Turn up the heat, turn down the price in "hot" cities.
If you've always wanted to see Las Vegas but need a sure bet on low pricing, visit Sin City in July and August when hotels are clamoring for guests.
"Don't let 115 degrees on the thermometer scare you," said SRI Travel & Promotion owner Renee Werbin, who points out that "Everything is air conditioned and you can take trams between hotels."
Miami is also a good bet for cheap travel in the summertime, and the traditionally hot and humid summers of New Orleans mean you can also find some fabulous deals in the Big Easy.
Winter is easy on the wallet and full of options.
There may be a gray sky behind the Eiffel Tower or Big Ben when you take your vacation photos, but that's nothing a little photo editing can't fix. Nothing beats Europe in the fall and winter if you want more bang for your buck.
"Common sense is always your guide. Travel to Europe in the winter months and stay in deluxe accommodations that would cost substantially more in spring and summer seasons," said Werbin.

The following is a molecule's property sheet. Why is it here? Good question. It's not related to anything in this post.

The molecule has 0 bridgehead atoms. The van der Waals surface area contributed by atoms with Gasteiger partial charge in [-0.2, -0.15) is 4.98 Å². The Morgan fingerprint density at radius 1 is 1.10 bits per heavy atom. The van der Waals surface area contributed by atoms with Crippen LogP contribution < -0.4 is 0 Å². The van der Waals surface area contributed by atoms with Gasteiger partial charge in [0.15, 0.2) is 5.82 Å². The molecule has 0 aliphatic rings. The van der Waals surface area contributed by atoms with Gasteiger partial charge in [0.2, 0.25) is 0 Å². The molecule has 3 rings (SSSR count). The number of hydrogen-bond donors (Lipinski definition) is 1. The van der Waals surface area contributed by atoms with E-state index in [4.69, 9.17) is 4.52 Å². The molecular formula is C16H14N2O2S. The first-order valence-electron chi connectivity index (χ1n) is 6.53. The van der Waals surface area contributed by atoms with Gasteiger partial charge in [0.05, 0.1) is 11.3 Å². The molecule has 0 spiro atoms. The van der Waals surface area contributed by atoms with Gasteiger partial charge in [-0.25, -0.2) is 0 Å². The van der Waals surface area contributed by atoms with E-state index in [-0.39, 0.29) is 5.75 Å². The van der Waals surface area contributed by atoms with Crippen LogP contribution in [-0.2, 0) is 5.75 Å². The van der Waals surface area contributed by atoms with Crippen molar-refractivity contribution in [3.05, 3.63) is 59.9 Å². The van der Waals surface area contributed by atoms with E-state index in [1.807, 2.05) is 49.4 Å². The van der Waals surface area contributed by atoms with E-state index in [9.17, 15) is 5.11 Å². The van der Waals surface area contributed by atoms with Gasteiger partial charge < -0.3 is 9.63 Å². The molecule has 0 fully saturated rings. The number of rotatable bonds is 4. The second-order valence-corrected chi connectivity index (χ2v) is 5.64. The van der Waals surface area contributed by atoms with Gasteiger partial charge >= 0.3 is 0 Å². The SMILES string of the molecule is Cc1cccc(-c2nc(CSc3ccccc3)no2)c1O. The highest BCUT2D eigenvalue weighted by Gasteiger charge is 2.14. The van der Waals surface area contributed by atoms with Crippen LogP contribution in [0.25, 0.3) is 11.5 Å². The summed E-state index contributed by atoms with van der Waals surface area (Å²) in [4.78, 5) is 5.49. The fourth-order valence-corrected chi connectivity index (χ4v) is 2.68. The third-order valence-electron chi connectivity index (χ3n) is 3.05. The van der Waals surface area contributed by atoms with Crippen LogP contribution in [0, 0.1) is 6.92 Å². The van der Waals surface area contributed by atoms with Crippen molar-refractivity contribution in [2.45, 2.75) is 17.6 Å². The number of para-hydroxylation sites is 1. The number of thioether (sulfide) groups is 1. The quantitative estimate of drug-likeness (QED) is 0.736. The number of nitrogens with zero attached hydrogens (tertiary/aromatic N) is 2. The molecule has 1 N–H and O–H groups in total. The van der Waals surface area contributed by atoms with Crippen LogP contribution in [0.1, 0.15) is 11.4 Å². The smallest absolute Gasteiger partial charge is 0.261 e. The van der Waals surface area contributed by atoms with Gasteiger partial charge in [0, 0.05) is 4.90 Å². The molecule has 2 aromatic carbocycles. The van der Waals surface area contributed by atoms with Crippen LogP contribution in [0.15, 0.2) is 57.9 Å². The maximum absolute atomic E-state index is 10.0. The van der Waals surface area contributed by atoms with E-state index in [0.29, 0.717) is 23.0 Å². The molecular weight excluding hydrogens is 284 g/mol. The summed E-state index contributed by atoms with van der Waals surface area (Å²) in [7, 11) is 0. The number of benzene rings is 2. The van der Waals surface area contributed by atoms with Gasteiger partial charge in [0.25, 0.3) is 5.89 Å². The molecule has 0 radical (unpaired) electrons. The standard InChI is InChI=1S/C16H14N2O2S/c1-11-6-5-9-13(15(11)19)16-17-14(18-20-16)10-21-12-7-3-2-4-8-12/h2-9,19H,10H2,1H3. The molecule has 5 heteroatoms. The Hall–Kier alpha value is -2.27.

A Canadian (non-ski) holiday is also something to consider if you can handle the cold temperatures that usually freeze the prices at lower-than-normal numbers. And if you're looking for something exotic, Asia is usually on sale as well.
"Asian prices always drop during winter months; even Tokyo can be a bargain prospect in January and February," said Travelzoo Senior Editor Gabe Saglie.
Of course there's an exception to the winter discounts: unless you're extremely flexible, it's usually hard to find a deal between Christmas and New Year's Eve.
You'll also be hard-pressed to find a safari on a clearance rack, but if you want to do it for the lowest price possible, go during the hotter, rainier season in southern and central Africa between November and February. But keep in mind that there's a school holiday in December, so November, January and February are the best bets.
"Our winter time is hot, hot, hot down in South Africa, which is when you'll see some savings," said Freedman.
Werbin said she reminds her clients, "Animals are never on vacation."